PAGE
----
42% of all plastics destined for extrusion
Slumping residential building and maturing applications pose a threat to growth, but demand for extruded plastic in the U.S. is still projected to expand by 2.8% annually to nearly 40 billion lb in 2011, according to a new study entitled Extruded Plastics from The Freedonia Group (Cleveland, OH). Total market value in terms of final product cost is projected to reach $81.3 billion according to the report, driven in part by expected advances in extrusion’s cost efficiency, processing easy, and machinery improvements. Extrusion as a process will remain the largest consumer of plastics, converting 42% of resin in 2011.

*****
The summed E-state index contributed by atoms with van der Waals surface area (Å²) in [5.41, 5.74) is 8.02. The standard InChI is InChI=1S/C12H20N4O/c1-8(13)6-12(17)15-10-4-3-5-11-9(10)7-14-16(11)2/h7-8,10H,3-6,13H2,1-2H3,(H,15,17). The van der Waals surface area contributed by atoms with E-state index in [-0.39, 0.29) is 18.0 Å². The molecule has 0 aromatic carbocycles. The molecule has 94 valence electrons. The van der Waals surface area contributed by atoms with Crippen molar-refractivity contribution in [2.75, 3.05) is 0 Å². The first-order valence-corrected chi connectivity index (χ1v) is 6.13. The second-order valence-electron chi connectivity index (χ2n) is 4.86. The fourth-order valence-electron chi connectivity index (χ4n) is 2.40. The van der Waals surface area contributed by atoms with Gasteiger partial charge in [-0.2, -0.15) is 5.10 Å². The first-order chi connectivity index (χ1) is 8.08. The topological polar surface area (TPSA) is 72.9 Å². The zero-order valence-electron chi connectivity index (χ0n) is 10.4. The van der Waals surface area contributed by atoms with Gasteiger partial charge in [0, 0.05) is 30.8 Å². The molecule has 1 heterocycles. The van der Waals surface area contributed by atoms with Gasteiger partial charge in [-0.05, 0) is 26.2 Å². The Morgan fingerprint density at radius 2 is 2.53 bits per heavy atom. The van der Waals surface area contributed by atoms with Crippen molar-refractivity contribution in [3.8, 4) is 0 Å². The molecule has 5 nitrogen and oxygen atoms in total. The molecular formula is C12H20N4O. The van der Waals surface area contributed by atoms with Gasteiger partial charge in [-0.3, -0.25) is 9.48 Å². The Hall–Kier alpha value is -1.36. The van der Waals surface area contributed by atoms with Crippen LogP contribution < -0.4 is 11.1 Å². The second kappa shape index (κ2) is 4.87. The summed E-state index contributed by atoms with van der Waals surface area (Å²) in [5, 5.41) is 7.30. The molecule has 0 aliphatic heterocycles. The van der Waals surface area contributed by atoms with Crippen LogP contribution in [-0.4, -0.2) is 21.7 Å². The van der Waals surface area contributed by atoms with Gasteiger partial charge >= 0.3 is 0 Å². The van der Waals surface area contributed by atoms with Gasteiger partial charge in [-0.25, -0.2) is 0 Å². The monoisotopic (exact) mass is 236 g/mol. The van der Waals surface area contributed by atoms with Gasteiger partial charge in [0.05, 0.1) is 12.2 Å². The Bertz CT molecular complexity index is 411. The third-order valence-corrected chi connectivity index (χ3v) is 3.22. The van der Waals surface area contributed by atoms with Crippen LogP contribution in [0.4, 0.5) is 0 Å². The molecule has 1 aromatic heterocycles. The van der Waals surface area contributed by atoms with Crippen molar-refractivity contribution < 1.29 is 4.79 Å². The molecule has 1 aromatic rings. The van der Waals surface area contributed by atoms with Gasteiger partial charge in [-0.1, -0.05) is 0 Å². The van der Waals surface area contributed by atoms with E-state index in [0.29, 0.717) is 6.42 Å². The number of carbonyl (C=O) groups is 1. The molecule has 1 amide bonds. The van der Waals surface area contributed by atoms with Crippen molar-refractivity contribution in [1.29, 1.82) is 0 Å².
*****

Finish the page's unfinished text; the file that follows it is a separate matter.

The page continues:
Freedonia forecasts that polyvinyl chloride (PVC) and low-density polyethylene (LDPE) will account for the lion’s share of the business, taking up 60%. PVC is expected to grow 2.4% annually, driving by high-volume construction applications in pipe, siding, and flooring, with faster growth expected in LDPE on the basis of its use in food packaging. Polypropylene will offer the strongest growth, driven by the sheet and film markets. High-density PE is expected by grow 3.4% annually, but polystyrene will contract, giving ground to polyolefins and polyesters in food packaging. That market, combined with construction, accounted for 78% of all extruded plastics demand in 2006. For more information, go to www.freedoniagroup.com.—firstname.lastname@example.org